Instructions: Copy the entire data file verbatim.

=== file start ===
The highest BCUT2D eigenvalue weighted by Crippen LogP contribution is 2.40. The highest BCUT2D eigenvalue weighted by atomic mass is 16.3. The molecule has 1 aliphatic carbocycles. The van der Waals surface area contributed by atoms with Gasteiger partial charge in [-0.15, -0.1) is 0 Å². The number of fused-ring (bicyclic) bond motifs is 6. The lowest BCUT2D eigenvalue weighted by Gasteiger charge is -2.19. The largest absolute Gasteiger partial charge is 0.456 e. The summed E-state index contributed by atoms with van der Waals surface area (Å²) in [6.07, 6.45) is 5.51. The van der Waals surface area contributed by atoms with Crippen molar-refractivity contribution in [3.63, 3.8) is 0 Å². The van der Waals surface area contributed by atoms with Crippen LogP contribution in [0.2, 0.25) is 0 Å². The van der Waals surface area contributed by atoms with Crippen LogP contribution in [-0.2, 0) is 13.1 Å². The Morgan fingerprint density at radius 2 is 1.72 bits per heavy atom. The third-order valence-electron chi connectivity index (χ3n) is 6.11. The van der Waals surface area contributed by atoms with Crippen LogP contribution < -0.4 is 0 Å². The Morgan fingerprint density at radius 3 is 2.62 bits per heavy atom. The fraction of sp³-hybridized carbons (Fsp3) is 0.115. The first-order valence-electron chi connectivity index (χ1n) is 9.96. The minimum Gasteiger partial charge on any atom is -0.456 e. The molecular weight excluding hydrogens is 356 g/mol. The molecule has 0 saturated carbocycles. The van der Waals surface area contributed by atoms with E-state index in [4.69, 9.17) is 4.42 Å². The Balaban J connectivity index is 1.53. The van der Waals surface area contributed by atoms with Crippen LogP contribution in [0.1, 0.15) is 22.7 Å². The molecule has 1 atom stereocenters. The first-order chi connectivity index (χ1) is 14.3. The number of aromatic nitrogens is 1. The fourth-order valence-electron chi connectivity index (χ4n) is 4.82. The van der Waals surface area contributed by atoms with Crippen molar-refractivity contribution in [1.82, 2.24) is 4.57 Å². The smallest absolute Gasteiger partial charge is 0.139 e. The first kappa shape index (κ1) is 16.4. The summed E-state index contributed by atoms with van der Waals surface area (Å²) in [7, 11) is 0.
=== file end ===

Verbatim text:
The highest BCUT2D eigenvalue weighted by Crippen LogP contribution is 2.40. The highest BCUT2D eigenvalue weighted by atomic mass is 16.3. The molecule has 1 aliphatic carbocycles. The van der Waals surface area contributed by atoms with Gasteiger partial charge in [-0.15, -0.1) is 0 Å². The number of fused-ring (bicyclic) bond motifs is 6. The lowest BCUT2D eigenvalue weighted by Gasteiger charge is -2.19. The largest absolute Gasteiger partial charge is 0.456 e. The summed E-state index contributed by atoms with van der Waals surface area (Å²) in [6.07, 6.45) is 5.51. The van der Waals surface area contributed by atoms with Crippen molar-refractivity contribution in [3.63, 3.8) is 0 Å². The van der Waals surface area contributed by atoms with Crippen LogP contribution in [0.2, 0.25) is 0 Å². The van der Waals surface area contributed by atoms with Crippen LogP contribution in [-0.2, 0) is 13.1 Å². The Morgan fingerprint density at radius 2 is 1.72 bits per heavy atom. The third-order valence-electron chi connectivity index (χ3n) is 6.11. The van der Waals surface area contributed by atoms with Crippen LogP contribution < -0.4 is 0 Å². The Morgan fingerprint density at radius 3 is 2.62 bits per heavy atom. The fraction of sp³-hybridized carbons (Fsp3) is 0.115. The first-order valence-electron chi connectivity index (χ1n) is 9.96. The minimum Gasteiger partial charge on any atom is -0.456 e. The molecular weight excluding hydrogens is 356 g/mol. The molecule has 0 saturated carbocycles. The van der Waals surface area contributed by atoms with E-state index in [4.69, 9.17) is 4.42 Å². The Balaban J connectivity index is 1.53. The van der Waals surface area contributed by atoms with Crippen LogP contribution in [0.1, 0.15) is 22.7 Å². The molecule has 1 atom stereocenters. The first-order chi connectivity index (χ1) is 14.3. The number of aromatic nitrogens is 1. The fourth-order valence-electron chi connectivity index (χ4n) is 4.82. The van der Waals surface area contributed by atoms with Crippen molar-refractivity contribution in [1.82, 2.24) is 4.57 Å². The smallest absolute Gasteiger partial charge is 0.139 e. The first kappa shape index (κ1) is 16.4. The summed E-state index contributed by atoms with van der Waals surface area (Å²) in [7, 11) is 0.